Bayou-Diversity (25 February 2018) There is a very good chance that everyone reading this blog has witnessed a murder. The observation may have occurred in your own back yard. A murder, you see, is the collective term for a group of crows, as in, “a murder of crows just descended on my corn patch.” Many such archaic terms exist for animal congregations. Some seem to have a rational link to the species; others are outright bizarre. It begs the question: Who comes up with these words? In the bird world, examples include finches, a group of which is called a charm. Several owls are referred to as a parliament, a bunch of vultures is called a wake, and a few jays make up a scold. My favorite word for a bird group and one that makes perfect sense is that for cormorants. A group of these opportunistic scoundrels is called a gulp. I didn't make this up. In the realm of mammals, several ferrets are called a business, kangaroos and monkeys live in troops, three or more rhinoceroses make up a crash, and as we would expect a group of hippopotamuses constitutes a bloat. It's easy for us in Louisiana to relate to a nest of snakes or a shoal of bass, not so much for a shiver of sharks or a tower of giraffes.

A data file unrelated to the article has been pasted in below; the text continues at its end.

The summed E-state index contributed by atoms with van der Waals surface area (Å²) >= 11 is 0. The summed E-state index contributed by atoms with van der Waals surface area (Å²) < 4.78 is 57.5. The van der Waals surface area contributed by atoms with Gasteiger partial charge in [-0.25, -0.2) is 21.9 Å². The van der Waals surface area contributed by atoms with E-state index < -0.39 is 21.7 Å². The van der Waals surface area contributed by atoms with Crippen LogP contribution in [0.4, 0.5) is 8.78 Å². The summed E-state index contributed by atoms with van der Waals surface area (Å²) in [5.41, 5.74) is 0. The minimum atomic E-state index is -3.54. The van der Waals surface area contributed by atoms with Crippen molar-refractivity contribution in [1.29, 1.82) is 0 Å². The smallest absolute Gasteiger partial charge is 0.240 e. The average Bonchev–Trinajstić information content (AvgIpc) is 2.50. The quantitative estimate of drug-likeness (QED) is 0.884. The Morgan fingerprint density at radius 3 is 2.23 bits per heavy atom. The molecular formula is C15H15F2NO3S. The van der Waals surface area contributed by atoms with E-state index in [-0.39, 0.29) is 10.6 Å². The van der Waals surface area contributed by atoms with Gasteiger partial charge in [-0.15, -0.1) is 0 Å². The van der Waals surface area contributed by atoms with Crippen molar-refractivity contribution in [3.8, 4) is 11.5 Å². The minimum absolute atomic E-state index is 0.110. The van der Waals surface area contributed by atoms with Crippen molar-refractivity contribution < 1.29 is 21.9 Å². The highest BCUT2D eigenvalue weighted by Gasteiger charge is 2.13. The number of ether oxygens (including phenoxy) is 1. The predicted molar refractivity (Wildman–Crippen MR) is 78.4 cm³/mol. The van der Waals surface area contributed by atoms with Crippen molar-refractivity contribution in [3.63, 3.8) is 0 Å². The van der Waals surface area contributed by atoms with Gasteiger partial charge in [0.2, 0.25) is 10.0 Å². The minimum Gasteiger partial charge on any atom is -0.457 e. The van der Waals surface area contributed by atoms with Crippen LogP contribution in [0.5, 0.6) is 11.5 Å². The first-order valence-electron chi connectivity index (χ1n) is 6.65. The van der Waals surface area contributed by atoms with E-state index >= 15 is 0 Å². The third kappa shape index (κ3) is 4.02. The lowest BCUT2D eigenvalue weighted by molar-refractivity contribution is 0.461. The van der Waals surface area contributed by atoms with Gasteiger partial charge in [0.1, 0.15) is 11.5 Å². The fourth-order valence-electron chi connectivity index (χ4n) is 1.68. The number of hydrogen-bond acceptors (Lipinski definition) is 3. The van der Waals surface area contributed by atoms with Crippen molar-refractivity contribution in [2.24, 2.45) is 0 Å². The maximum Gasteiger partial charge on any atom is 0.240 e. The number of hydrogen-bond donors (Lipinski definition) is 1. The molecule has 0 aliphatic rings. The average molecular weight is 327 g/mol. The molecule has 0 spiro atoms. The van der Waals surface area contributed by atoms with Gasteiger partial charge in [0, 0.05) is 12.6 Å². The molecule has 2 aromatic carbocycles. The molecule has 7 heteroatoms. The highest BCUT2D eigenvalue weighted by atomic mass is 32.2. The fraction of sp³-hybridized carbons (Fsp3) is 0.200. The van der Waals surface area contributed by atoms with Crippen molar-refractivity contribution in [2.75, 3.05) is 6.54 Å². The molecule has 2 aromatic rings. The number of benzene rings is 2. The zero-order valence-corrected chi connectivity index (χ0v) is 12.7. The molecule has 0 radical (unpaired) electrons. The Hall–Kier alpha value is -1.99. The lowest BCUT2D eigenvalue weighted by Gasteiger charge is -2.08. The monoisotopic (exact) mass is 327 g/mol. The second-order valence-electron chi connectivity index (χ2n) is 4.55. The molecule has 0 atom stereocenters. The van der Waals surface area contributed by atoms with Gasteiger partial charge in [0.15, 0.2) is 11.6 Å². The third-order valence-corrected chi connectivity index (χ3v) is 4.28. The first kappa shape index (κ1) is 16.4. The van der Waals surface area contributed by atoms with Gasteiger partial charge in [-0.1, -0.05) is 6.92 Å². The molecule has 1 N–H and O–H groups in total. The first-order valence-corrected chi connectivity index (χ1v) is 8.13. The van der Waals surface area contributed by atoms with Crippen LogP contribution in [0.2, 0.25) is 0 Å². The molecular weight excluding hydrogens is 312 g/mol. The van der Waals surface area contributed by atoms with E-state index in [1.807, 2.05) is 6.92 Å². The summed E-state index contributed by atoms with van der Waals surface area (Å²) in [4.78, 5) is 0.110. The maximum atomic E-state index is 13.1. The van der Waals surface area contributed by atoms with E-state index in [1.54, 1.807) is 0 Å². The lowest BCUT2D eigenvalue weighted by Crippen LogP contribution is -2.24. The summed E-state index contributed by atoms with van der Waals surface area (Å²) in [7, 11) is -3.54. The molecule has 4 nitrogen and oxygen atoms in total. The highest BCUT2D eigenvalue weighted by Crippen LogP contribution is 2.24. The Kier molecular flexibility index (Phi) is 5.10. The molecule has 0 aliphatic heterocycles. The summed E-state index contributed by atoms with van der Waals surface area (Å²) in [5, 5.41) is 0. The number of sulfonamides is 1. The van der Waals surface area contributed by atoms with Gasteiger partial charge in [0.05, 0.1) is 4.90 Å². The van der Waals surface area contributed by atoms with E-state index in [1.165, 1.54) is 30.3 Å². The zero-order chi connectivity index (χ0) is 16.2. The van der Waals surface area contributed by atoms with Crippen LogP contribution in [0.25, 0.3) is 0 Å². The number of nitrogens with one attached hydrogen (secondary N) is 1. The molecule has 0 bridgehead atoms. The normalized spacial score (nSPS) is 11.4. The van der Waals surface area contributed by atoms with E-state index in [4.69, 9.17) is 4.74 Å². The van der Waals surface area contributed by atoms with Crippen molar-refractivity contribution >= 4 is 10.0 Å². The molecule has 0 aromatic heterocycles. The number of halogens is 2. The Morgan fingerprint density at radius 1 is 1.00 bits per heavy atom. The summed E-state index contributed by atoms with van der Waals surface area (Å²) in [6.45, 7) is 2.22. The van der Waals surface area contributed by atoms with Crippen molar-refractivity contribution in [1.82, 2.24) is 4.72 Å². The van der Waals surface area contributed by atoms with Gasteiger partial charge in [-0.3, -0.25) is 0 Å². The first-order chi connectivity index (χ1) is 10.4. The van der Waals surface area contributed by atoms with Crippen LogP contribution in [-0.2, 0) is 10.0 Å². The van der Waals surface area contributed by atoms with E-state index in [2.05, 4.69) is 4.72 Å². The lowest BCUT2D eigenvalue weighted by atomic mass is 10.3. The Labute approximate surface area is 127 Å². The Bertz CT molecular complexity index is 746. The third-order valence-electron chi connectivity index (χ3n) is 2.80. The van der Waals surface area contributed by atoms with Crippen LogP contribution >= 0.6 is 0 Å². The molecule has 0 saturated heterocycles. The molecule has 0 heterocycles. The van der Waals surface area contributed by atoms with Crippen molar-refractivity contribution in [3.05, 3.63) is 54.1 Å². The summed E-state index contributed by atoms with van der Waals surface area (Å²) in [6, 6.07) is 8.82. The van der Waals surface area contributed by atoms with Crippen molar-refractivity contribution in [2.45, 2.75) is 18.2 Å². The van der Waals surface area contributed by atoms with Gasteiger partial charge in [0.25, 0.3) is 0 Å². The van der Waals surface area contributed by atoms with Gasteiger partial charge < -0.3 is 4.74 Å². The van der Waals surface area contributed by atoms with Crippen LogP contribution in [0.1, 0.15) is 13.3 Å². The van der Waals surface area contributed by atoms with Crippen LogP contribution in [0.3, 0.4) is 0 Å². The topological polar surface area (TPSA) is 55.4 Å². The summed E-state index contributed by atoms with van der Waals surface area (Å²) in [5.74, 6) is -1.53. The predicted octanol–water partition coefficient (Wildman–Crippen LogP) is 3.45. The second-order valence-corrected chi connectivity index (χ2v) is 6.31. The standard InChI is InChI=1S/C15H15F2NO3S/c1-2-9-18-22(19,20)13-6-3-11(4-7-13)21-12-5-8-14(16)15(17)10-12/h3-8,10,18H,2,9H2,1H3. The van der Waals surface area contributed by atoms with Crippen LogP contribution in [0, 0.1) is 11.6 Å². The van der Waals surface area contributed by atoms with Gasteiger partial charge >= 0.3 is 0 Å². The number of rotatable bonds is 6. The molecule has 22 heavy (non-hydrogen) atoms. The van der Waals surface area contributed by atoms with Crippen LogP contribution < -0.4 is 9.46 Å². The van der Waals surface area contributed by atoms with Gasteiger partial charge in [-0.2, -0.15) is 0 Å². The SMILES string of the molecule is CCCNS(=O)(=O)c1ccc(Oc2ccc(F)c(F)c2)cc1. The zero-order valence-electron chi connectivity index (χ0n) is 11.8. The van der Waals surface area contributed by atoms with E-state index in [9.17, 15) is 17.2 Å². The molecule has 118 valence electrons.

I'm not sure that there is much value in learning these obscure terms unless you are a crossword puzzle addict or writing the definitive historical novel about 17th century England. Most should probably just remain archaic, not unlike a plague of locusts.